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27-31 August 2018
IAEA, Vienna
Europe/Vienna timezone

GAMMA RAYS, EMS AND SODIUM AZIDE INDUCED GENETIC VARIABILITY FOR QUANTITATIVE TRAITS IN AJARA GHANSAL NON-BASMATI AROMATIC RICE

Not scheduled
15m
IAEA, Vienna

IAEA, Vienna

Poster Mutation breeding for adaptation to climate change in seed propagated crops

Speakers

Mr Akash Ramtake (Dept of Botany, Shivaji University, Kolhapur 416004)Dr NIKHIL GAIKWAD (DEPT OF BOTANY, SHIVAJI UNIVERSITY, KOLHAPUR 416004)Mr Shitalkumar Desai (Dept of Botany, Shivaji University, Kolhapur 416004)Dr VINOD DHOLE (NABTD,BARC,TROMBAY, MUMBAI400085)

Description

Ajara Ghansal, a local non-basmati aromatic rice cultivar (landrace) adapted to the agro-climatic conditions of Ajara Taluk of Kolhapur, Maharashtra, India possesses a good aroma and good cooking qualities, thus is a very good potential for domestic market. However, it has a low yield potential. Five hundred (500) Ajara Ghansal seeds were subjected to mutagenic treatments using gamma rays, Ethyl methanesulphonate (EMS) and Sodium Azide (SA) separately to induce genetic variability. M1 seeds were harvested and planted in a plant-to-row basis to develop M2 generation. Among M2 populations, several mutations were identified: semi-dwarf plant height, early maturity, and good yield, as well as lodging resistance. Dwarf mutants with shorter culms were identified in plants derived from treatments with 0.8%, 1.0% and 1.2% EMS and 200 Gy. Early maturing mutants were detected in EMS treatments (1.0 and 1.2%), SA (0.006%) and 200 Gy treatments with 135-137 days of maturity as compared to control (160 days). Mutants with higher number of tillers were also identified in EMS (1.0%), SA (0.006%) and 150Gy, with numbers ranging from 61 to 70 per plant as compared to 19 tillers/plant in control. Mutants with increased panicle length ranging from 24.30 to 28.89 cm were observed form treatments using EMS (1.0 and 1.2%), SA (0.006%) and 150 and 200 Gy as compared to control (23.03cm). Mutants with higher yield/plant were detected under EMS (1.0%), SA (0.006%) and 150Gy treatments which showed higher yield/plant (138 – 349g/plant) as compared to control (58g/plant). Lodging resistant mutants were recorded in EMS (1.0 and 1.2%), SA (0.006%) and 150Gy treatments at the time of harvesting; where control plants have shown complete lodging. Among the mutagenic treatments, 1.0% and 1.2% treatments of EMS and 150Gy treatment of gamma rays were found to be the most effective treatments for induction of desirable mutants.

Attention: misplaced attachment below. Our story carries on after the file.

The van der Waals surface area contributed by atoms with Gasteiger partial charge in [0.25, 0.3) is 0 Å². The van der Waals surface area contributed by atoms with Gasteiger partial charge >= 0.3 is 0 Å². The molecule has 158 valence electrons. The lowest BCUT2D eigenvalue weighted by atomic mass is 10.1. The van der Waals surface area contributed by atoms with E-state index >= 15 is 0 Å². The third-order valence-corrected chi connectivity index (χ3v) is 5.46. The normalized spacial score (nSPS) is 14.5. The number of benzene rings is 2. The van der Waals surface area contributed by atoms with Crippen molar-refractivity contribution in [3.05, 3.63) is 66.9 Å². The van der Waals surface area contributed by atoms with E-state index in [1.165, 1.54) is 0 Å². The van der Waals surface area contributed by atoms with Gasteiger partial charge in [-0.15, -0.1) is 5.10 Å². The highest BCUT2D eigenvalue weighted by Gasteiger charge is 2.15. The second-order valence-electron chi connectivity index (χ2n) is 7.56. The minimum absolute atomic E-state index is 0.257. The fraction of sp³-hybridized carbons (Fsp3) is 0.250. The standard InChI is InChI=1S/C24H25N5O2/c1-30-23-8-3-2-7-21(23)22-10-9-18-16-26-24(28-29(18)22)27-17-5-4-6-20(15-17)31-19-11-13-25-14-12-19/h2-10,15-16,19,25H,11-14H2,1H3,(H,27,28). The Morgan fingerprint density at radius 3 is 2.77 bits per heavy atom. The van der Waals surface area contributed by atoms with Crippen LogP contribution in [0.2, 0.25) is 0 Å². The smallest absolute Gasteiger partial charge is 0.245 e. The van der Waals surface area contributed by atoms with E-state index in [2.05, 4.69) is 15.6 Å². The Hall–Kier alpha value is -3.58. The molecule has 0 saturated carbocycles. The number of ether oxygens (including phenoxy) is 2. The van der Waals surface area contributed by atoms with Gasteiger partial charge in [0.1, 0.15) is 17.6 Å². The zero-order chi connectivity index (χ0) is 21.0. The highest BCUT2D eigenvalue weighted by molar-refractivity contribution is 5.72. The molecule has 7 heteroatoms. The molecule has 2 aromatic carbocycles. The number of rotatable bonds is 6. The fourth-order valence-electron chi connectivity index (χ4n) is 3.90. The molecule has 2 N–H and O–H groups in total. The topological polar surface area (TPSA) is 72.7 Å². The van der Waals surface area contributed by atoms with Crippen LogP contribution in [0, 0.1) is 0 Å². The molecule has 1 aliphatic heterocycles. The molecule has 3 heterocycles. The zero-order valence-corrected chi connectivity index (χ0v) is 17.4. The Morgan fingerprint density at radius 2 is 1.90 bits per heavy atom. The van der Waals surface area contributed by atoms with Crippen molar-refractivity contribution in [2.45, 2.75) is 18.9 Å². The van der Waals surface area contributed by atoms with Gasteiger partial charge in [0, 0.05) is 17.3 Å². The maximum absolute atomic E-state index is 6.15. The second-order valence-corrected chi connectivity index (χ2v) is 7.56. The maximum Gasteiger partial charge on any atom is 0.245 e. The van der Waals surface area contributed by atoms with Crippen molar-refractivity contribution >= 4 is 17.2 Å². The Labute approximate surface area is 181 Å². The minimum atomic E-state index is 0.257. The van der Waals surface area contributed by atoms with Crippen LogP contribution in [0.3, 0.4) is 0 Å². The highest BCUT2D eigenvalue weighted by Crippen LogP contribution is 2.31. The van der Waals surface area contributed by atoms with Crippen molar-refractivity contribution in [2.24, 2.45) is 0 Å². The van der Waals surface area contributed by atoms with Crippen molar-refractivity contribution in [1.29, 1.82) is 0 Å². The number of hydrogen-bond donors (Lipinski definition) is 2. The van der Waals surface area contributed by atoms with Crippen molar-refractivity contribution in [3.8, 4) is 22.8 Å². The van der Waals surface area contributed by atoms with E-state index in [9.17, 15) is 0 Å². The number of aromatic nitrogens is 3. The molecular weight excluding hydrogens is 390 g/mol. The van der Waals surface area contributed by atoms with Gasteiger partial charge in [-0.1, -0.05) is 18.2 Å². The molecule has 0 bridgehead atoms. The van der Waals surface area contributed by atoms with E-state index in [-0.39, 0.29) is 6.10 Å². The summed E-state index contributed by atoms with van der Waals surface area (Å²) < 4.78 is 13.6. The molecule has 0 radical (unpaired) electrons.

Country or International Organization India

Primary author

Dr NIKHIL GAIKWAD (DEPT OF BOTANY, SHIVAJI UNIVERSITY, KOLHAPUR 416004)

Co-authors

Mr Akash Ramtake (Dept of Botany, Shivaji University, Kolhapur 416004) Mr Shitalkumar Desai (Dept of Botany, Shivaji University, Kolhapur 416004) Dr VINOD DHOLE (NABTD,BARC,TROMBAY, MUMBAI400085)

Presentation Materials

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